Chicago is a hub where American has hugely decreased their Asia routes in the past year. The airline used to fly daily from Chicago to Beijing, Shanghai, and Tokyo Narita.
So American has gone from offering 21 weekly flights to Asia, to offering just three.
American claimed that they had lost a significant amount of money on their flights from Chicago to China, but also positioned this as a route suspension rather than a route cancelation.
US to China flights are slot restricted, so the DOT specifically awards those slots to airlines based on what they think maximizes the most good for consumers. So if American just gave those slots back to the DOT, there would have been a process for other airlines to acquire those slots (this could be for flights between other US and China city pairs).
Airlines are sort of like bratty three year olds. It doesn’t matter if they’re playing with their toy or not, they don’t want any other “kid” to get their toy.
That’s exactly the approach American took here. American sought a dormancy waiver at the time. Essentially they claimed that it was temporary conditions causing the situation, and that they would resume the flight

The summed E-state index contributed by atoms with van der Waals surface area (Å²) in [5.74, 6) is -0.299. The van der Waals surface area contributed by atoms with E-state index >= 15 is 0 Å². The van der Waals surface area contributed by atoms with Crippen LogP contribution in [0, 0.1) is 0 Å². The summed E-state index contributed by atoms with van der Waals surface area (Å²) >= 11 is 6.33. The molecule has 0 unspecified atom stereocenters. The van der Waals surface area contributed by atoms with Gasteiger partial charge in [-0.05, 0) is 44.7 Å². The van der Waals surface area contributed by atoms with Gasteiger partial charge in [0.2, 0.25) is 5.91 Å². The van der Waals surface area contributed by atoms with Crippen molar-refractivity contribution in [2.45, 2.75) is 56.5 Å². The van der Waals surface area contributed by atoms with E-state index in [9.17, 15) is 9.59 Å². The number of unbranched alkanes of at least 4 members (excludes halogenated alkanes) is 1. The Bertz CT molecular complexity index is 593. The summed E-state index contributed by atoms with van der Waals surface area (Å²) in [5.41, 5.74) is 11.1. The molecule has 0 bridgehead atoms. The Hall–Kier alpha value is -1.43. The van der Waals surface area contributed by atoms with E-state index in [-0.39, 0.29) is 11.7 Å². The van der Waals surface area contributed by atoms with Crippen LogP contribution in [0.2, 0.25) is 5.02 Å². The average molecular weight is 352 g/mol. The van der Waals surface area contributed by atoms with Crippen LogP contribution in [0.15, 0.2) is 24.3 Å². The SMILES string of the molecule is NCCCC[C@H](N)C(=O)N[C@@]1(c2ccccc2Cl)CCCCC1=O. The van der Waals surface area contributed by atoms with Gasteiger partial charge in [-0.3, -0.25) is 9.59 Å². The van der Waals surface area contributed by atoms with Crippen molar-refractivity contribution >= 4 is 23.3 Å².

Surprisingly the DOT gave them the benefit of the doubt, and gave them until June 28, 2019, to resume the flights, or else they’d give up their rights to these slots.
Yesterday was June 28, and guess what? American didn’t relaunch flights. So they sent a letter to the DOT stating that they were returning their 14 weekly slots between Chicago and China. As they explained:
Despite American’s efforts, American is unable to resume its two services in the near future. American is therefore returning its frequencies so that they are available for use by other carriers.
Now we’ll have to see which airlines are interested in those slots. The DOT will provide a period where airlines can state their desires for China service, and if there are more applications than available slots, there will be a process for deciding which service is most “worthy.”
None of this comes as a surprise — it was clear all along that American had no intention of relaunching flights from Chicago to China. Even American’s new partnership with China Southern doesn’t seem to have made a difference.
Hopefully this is taken into account the next time American asks the DOT for any sort of dormancy waiver.